A German court ruled on Monday that former Catalan president Carles Puigdemont must remain in custody in that country until a review of Spain’s extradition request, but it voiced doubts on the merits of the move.
Mr Puigdemont can be held to allow an appeals court to consider Spain's arrest warrant, a judge in the northern German town of Neumuenster ruled on Monday. The judge said the Spanish filing is not prima facie invalid, which would have required the court to set him free.
"The warrant has some points indicating that under a thorough review balancing the legal issues, the extradition may have to be ruled illicit," the court said. "But it's also not obvious that the warrant fails to state" any crime at all.
Spain’s effort to get hold of the Catalan politician led to the 55-year-old’s arrest on Sunday as he crossed into Germany from Denmark by car. Monday’s ruling is only the start of a cascade of court procedures in Germany over his freedom that could drag on for months.
German prosecutors will now start the process of handling the Spanish request to return him to face trial on rebellion charges. Spain issued a European Arrest Warrant (EAW), which typically simplifies and speeds up extraditions between member of the European Union. Nevertheless, German law requires that a court must clear any extradition, a procedure which can take several weeks or months.
The deposed Catalan president’s detention in Germany was hailed by anti-separatist forces as a decisive blow against the push for Catalonia's independence. In a boost for Spanish prime minister Mariano Rajoy, the arrest will force Mr Puigdemont off the political stage, at least for the short-term.
The Schleswig higher regional court will now be asked to decide whether Mr Puigdemont can be held in custody while the proceedings are pending, said Michael Rosenthal, a German defence lawyer. Its judges could decide to grant him bail and order some provisional measure ensuring he will stay in Germany.
Prosecutors in the state of Schleswig-Holstein, where Mr Puigemont is being held, will first have to check whether there are legal reasons to block his extradition. If they find the extradition is valid, defence lawyers can challenge the warrant in court. Whoever wins at that level, the case will likely end up at Germany’s constitutional court.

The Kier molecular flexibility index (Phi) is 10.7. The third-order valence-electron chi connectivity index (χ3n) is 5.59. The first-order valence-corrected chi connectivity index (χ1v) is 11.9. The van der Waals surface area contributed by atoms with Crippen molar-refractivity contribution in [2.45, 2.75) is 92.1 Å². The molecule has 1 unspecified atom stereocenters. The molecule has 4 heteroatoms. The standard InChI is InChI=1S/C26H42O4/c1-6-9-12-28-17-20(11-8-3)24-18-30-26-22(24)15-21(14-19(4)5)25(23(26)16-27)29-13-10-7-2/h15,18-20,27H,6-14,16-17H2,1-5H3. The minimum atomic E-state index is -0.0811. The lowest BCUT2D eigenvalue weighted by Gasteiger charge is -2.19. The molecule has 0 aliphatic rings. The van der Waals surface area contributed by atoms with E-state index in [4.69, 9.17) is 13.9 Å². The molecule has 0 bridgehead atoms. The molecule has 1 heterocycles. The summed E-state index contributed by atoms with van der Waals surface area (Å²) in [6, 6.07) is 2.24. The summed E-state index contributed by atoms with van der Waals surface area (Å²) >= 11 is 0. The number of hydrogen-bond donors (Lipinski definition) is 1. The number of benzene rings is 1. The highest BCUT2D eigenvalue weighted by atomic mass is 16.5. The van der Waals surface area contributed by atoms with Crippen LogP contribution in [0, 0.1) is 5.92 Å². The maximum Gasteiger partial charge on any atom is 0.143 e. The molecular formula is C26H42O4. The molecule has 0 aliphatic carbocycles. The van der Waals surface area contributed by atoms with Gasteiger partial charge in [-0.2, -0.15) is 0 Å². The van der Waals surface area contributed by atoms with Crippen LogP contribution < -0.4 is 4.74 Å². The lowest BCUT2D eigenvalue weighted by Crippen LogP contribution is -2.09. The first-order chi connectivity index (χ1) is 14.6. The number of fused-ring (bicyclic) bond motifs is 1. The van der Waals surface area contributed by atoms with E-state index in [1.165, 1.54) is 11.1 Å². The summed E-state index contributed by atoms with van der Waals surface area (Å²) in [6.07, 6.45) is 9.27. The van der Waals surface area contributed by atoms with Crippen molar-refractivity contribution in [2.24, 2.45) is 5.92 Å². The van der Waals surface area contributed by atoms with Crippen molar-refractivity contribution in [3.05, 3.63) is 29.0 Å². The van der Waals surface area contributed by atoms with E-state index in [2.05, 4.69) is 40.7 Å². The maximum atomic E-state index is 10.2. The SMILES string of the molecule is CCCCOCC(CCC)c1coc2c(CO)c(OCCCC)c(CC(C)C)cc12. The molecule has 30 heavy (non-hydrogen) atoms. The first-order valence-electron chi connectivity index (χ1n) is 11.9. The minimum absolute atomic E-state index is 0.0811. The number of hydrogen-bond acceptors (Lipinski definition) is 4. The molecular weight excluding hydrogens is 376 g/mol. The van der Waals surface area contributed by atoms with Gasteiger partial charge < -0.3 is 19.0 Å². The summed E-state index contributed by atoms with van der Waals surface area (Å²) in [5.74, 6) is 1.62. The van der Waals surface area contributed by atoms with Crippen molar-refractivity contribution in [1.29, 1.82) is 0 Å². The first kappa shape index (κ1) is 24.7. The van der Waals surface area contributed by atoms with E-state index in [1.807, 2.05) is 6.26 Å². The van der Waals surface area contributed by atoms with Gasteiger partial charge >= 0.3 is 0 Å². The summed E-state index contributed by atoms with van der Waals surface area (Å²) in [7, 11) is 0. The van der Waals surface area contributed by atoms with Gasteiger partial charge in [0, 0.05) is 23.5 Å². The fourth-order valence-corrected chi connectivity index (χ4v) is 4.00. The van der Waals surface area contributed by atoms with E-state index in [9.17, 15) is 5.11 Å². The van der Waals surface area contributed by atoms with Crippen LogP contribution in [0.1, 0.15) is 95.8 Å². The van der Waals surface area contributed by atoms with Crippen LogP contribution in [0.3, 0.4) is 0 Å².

Under the rules for the EAW, there is a catalogue of offences for which countries must extradite, such as terrorism, human trafficking or child pornography. Rebellion is not on that list, so the judges need to determine whether the charge against Mr Puigdemont is also a crime under German law.
The comparable crime of high treason under German law requires violent acts or threats to use violence, said Otto Lagodny, a professor of comparative criminal law at Salzburg University. Since Mr Puigdemont has avoided being associated with violence, the court may have to block the extradition, he said.
“The judges would need to show a lot of spine,” said Mr Lagodny. “I’m afraid they will duck out of it.”
The Spanish authorities are seeking to prosecute a total of 13 Catalan leaders for rebellion, a crime that carries a jail term of up to 30 years.
Madrid on Friday also activated arrest warrants for five other Catalan politicians who had fled abroad including Clara Ponsati, who was working at the University of St Andrews in Fife, Scotland.
Police in Scotland said they had contacted Ms Ponsati’s lawyer and arrangements were being made for her to "hand herself in".
Scottish first minister Nicola Sturgeon said: “It is well established that the Scottish government supports the right of the people of Catalonia to determine their own future and that we strongly oppose the Spanish government's decision to seek the arrest and imprisonment of independence supporting politicians.
"The fact that our justice system is legally obliged to follow due process in the determination of extradition requests does not change those views."